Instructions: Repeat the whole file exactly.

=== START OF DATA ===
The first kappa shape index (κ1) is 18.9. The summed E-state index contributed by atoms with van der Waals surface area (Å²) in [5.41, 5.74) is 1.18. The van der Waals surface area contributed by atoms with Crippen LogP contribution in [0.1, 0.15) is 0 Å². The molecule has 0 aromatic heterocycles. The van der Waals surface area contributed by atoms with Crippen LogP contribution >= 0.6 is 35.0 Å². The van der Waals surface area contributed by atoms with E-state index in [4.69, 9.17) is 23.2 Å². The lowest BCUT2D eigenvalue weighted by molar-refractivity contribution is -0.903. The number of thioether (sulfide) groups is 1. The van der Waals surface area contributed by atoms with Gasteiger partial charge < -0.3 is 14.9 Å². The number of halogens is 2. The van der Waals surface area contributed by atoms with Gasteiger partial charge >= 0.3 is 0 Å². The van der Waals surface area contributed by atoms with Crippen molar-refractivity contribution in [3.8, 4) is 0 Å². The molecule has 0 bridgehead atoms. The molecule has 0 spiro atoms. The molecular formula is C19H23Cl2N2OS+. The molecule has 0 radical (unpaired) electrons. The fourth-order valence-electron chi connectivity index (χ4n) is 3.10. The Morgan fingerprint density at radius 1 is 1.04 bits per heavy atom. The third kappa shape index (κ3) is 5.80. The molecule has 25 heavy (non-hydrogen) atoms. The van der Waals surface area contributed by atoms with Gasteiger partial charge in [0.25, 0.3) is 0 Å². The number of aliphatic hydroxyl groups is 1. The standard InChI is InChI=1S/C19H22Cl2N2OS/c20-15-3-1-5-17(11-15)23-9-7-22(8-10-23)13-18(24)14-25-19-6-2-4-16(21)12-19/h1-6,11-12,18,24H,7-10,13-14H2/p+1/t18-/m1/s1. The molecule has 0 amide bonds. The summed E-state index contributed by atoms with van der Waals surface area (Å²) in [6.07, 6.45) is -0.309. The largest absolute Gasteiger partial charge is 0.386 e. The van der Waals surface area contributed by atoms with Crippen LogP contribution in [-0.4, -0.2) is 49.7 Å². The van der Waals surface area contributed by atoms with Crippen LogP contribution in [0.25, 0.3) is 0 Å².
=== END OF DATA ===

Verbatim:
The first kappa shape index (κ1) is 18.9. The summed E-state index contributed by atoms with van der Waals surface area (Å²) in [5.41, 5.74) is 1.18. The van der Waals surface area contributed by atoms with Crippen LogP contribution in [0.1, 0.15) is 0 Å². The molecule has 0 aromatic heterocycles. The van der Waals surface area contributed by atoms with Crippen LogP contribution >= 0.6 is 35.0 Å². The van der Waals surface area contributed by atoms with E-state index in [4.69, 9.17) is 23.2 Å². The lowest BCUT2D eigenvalue weighted by molar-refractivity contribution is -0.903. The number of thioether (sulfide) groups is 1. The van der Waals surface area contributed by atoms with Gasteiger partial charge < -0.3 is 14.9 Å². The number of halogens is 2. The van der Waals surface area contributed by atoms with Gasteiger partial charge >= 0.3 is 0 Å². The van der Waals surface area contributed by atoms with Crippen molar-refractivity contribution in [3.8, 4) is 0 Å². The molecule has 0 bridgehead atoms. The molecule has 0 spiro atoms. The molecular formula is C19H23Cl2N2OS+. The molecule has 0 radical (unpaired) electrons. The fourth-order valence-electron chi connectivity index (χ4n) is 3.10. The Morgan fingerprint density at radius 1 is 1.04 bits per heavy atom. The third kappa shape index (κ3) is 5.80. The molecule has 25 heavy (non-hydrogen) atoms. The van der Waals surface area contributed by atoms with Gasteiger partial charge in [0.25, 0.3) is 0 Å². The number of aliphatic hydroxyl groups is 1. The standard InChI is InChI=1S/C19H22Cl2N2OS/c20-15-3-1-5-17(11-15)23-9-7-22(8-10-23)13-18(24)14-25-19-6-2-4-16(21)12-19/h1-6,11-12,18,24H,7-10,13-14H2/p+1/t18-/m1/s1. The molecule has 0 amide bonds. The summed E-state index contributed by atoms with van der Waals surface area (Å²) in [6.07, 6.45) is -0.309. The largest absolute Gasteiger partial charge is 0.386 e. The van der Waals surface area contributed by atoms with Crippen LogP contribution in [-0.4, -0.2) is 49.7 Å². The van der Waals surface area contributed by atoms with Crippen LogP contribution in [0.25, 0.3) is 0 Å².